MEMORANDUM OPINION AND ORDER
Before the court is defendants Roadway Express, Inc.'s, Bill Eaton's, Jack Coyle's, Jim Crowe's, and Tomm Forrest's motion for summary judgment pursuant to Federal Rule of Civil Procedure 56(b). For the reasons that follow, the court grants defendants' motion for summary judgment.
Gary worked for Roadway Express, Inc., as a truck driver. On April 1, 1995, Gary and his co-driver were involved in an accident in which their truck rolled over several times, damaging the truck and its cargo. After investigating the accident, Roadway found that Gary's co-driver fell asleep at the wheel, and that Gary was partially responsible in that he coerced his co-driver to remain awake for far longer than the permissible period. Roadway also found that Gary falsified his daily time logs by recording drive time when he was not driving. Based on its findings, Roadway fired Gary on April 7, 1995, but effective April 2, 1995. At the time he was fired, Gary was not working because of injuries he sustained in the truck accident.
Following the accident and his subsequent discharge, Gary filed a grievance over his discharge, following the grievance procedure set forth in the collective bargaining agreement between Roadway and the union that represented Gary. On August 2, 1995, the Joint State Committee heard but was unable to resolve Gary's grievance. However, on September 12, 1995, the Joint Area Committee, whose decision regarding Gary's grievance is final and binding on all parties, found that Gary was fired without just cause. The Joint Area Committee then ordered Roadway to reinstate Gary 30 days from the date he receives a release from his doctor stating that he can return to his regular duties, with the 30 days being a disciplinary suspension without compensation.
Since the date of the Joint Area Committee's order, Gary has not received a release from his doctor stating that he can return to his regular duties. Also, from the time of his firing until about a month and a half following the Joint Area Committee's order, Roadway withheld Gary's health and welfare benefits. However, on October 25, 1995, Roadway paid the benefits it had withheld from Gary in a lump sum, and subsequently has paid all the benefits due Gary. Finally, when Gary was fired, Roadway took away Gary's seniority position, and has not yet restored it, though Gary has filed a grievance to have his seniority restored.
In March 1996, Gary filed a lawsuit against Roadway, several Roadway employees, his union, and several union agents under section 301 of the Labor Management Relations Act of 1947 ("LMRA"), 29 U.S.C. § 185. Gary characterizes his action as one "to recover compensatory and punitive damages for discharge and deprivation of fringe benefits by [Roadway] in breach of the collective bargaining agreement and breach by [the union] of its duty of fair representation...." (Compl. at 2.)
Specifically with respect to Roadway, Gary asks that the court find that Roadway discharged Gary without just cause, in breach of Gary's rights under the collective bargaining agreement; order Roadway to reinstate Gary in his previous job; order Roadway to reinstate Gary's health and welfare benefits and pay all claims that arose under the benefits from April 1, 1995, to the present; order Roadway to restore Gary's seniority; and award Gary compensatory and punitive damages, costs, and attorney's fees. (Compl. at 7-8.)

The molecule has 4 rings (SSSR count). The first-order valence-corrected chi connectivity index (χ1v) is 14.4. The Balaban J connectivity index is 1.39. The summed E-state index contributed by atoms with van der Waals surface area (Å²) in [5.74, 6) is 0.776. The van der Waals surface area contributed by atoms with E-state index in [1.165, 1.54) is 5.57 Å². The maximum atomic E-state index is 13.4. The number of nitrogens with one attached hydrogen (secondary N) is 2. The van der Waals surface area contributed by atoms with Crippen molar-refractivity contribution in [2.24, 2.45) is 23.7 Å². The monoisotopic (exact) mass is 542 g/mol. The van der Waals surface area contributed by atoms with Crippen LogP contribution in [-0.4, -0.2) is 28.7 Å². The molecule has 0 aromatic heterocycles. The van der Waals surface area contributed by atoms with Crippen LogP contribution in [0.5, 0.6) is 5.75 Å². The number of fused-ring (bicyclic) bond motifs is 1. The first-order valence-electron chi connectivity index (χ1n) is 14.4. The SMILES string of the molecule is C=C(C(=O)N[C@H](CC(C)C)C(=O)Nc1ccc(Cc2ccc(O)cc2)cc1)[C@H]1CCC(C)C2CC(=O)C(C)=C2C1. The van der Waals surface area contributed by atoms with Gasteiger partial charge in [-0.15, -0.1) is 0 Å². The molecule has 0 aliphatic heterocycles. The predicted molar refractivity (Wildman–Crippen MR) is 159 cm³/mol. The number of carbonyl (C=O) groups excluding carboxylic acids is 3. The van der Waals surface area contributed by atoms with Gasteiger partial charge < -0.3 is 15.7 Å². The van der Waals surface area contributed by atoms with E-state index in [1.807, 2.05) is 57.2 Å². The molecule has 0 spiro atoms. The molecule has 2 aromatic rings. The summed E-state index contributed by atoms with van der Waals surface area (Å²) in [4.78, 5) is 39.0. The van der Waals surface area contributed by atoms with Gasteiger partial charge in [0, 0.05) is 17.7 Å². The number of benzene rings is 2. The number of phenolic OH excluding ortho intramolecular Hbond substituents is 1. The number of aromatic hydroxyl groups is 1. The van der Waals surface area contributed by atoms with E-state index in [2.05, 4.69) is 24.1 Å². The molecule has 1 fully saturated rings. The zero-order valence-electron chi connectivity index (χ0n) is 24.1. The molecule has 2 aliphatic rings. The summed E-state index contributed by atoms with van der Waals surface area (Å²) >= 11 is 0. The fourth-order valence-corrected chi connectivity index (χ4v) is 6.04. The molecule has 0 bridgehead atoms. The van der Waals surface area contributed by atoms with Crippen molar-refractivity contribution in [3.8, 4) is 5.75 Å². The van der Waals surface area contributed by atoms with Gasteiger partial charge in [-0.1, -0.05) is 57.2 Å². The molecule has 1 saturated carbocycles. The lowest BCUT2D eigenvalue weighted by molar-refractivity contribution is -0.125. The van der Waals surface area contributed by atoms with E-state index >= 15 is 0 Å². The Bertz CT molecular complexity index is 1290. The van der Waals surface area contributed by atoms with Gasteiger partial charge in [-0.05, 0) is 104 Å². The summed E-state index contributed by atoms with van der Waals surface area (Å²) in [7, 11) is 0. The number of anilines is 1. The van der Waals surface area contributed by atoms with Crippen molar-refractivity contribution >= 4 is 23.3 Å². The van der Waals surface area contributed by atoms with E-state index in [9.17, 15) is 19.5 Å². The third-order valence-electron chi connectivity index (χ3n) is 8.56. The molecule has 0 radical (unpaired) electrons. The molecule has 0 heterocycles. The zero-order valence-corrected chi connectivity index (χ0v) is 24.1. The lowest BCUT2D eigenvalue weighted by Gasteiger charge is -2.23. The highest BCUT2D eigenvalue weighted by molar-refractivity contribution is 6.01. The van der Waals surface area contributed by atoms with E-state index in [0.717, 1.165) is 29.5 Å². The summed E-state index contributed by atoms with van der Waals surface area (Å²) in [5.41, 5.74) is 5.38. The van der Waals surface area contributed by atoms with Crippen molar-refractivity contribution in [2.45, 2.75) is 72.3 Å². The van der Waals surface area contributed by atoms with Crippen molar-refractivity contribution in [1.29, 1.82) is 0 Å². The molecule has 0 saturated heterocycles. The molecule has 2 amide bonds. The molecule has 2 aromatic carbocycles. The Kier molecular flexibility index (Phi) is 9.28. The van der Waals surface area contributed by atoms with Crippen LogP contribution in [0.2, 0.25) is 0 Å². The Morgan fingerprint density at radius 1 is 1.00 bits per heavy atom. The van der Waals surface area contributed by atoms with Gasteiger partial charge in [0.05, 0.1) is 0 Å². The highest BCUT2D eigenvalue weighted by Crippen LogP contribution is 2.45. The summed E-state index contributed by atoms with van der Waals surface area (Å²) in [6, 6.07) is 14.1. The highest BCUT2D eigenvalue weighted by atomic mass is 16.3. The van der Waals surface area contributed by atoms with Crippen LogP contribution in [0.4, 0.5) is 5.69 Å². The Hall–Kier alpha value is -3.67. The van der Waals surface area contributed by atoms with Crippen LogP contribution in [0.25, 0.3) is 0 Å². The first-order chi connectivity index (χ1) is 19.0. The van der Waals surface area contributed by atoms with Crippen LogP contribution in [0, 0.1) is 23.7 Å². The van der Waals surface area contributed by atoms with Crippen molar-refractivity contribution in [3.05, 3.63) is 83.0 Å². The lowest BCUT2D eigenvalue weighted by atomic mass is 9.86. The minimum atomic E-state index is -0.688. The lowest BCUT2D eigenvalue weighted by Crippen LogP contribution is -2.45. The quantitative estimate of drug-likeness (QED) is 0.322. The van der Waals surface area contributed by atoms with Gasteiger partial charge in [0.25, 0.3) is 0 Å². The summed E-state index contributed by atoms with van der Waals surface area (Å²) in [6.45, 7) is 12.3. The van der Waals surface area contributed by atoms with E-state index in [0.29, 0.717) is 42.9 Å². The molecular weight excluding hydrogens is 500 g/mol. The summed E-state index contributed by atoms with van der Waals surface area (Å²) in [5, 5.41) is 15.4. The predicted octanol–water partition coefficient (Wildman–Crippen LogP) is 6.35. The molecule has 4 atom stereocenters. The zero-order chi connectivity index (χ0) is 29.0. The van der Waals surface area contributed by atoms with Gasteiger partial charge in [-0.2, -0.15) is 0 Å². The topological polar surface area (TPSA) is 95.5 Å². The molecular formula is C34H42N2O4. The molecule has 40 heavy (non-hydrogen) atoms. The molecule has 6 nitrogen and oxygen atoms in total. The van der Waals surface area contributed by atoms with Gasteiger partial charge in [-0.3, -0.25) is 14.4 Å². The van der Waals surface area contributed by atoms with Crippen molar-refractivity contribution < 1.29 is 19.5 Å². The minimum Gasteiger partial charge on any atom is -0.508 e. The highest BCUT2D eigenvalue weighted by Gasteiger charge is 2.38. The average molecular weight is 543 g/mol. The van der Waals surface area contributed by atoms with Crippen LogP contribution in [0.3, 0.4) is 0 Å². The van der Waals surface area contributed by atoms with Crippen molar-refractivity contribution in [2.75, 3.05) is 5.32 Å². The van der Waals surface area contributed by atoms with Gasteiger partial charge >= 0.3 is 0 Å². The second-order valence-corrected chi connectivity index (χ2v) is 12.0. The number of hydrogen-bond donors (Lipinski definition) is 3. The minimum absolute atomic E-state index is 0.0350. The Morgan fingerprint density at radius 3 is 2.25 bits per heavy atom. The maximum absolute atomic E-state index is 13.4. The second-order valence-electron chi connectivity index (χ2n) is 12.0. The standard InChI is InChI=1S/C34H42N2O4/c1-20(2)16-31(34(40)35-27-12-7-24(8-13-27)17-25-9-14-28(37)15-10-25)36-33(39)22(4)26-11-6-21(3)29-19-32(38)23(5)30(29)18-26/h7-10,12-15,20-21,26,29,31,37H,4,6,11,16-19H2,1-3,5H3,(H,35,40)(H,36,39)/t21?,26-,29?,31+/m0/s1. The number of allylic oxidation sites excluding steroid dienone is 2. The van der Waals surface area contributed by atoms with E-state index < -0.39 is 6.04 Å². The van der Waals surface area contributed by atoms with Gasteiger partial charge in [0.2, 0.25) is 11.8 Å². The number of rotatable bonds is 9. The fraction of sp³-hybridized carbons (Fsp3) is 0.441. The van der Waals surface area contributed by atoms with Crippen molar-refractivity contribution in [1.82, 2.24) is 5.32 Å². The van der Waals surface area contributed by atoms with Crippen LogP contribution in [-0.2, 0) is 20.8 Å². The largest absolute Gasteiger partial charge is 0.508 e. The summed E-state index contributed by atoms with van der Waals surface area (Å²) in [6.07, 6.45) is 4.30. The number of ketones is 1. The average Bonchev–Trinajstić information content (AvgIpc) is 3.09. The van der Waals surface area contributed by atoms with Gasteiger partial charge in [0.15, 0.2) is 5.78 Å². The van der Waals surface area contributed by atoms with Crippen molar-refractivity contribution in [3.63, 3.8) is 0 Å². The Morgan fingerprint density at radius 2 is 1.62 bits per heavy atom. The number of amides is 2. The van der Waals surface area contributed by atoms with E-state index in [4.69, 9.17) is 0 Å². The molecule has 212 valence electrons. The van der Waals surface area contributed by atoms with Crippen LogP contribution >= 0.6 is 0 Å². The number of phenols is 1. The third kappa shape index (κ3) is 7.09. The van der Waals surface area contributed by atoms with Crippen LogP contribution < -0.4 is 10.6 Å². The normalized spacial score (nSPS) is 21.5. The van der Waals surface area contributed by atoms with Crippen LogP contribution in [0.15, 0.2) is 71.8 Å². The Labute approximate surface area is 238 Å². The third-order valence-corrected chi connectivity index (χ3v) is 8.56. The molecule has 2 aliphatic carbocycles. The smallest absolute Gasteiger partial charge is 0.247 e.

Roadway and its employees who were named as defendants
(collectively, "defendants") now have moved for summary judgment, contending that Gary's complaint presents no justiciable case or controversy against defendants.
A. Standard for deciding summary judgment motion
A motion for summary judgment must be granted if "the pleadings, depositions, answers to interrogatories, and admissions on file, together with the affidavits, if any, show that there is no genuine issue as to any material fact and that the moving party is entitled to a judgment as a matter of law." FED. R. Civ. P. 56(c). The burden is on the moving party to show that no genuine issues of material fact exist. Anderson v. Liberty Lobby, Inc., 477 U.S. 242, 256, 106 S. Ct. 2505, 2514, 91 L. Ed. 2d 202 (1986); Celotex Corp. v. Catrett, 477 U.S. 317, 322, 106 S. Ct. 2548, 2553, 91 L. Ed. 2d 265 (1986).
Once the moving party presents a prima facie showing that he is entitled to judgment as a matter of law, the party opposing the motion may not rest upon the mere allegations or denials in its pleadings but must set forth specific facts showing that a genuine issue for trial exists. Anderson, 477 U.S. at 256-57, 106 S. Ct. at 2514; Celotex, 477 U.S. at 324, 106 S. Ct. at 2553; Schroeder v. Lufthansa German Airlines, 875 F.2d 613, 620 (7th Cir. 1989). All reasonable factual inferences must be viewed in favor of the non-moving party. Holland v. Jefferson Nat'l Life Ins. Co., 883 F.2d 1307, 1312 (7th Cir. 1989).
B. Whether a case or controversy exists
"'The exercise of judicial power under Article III of the Constitution depends on the existence of a case or controversy,' and 'a federal court [lacks] the power to render advisory opinions.'" U.S. Nat'l Bank of Oregon v. Indep. Ins. Agents of Am., Inc., 508 U.S. 439, 446, 113 S. Ct. 2173, 2178, 124 L. Ed. 2d 402 (1993) (quoting Preiser v. Newkirk, 422 U.S. 395, 401, 95 S. Ct. 2330, 2334, 45 L. Ed. 2d 272 (1975)).
A 'controversy' in this sense must be one that is appropriate for judicial determination. A justiciable controversy is thus distinguished from a difference or dispute of a hypothetical or abstract character; from one that is academic or moot. The controversy must be definite and concrete, touching the legal relations of parties having adverse legal interests. It must be a real and substantial controversy admitting of specific relief through a decree of a conclusive character, as distinguished from an opinion advising of what the law would be upon a hypothetical state of facts.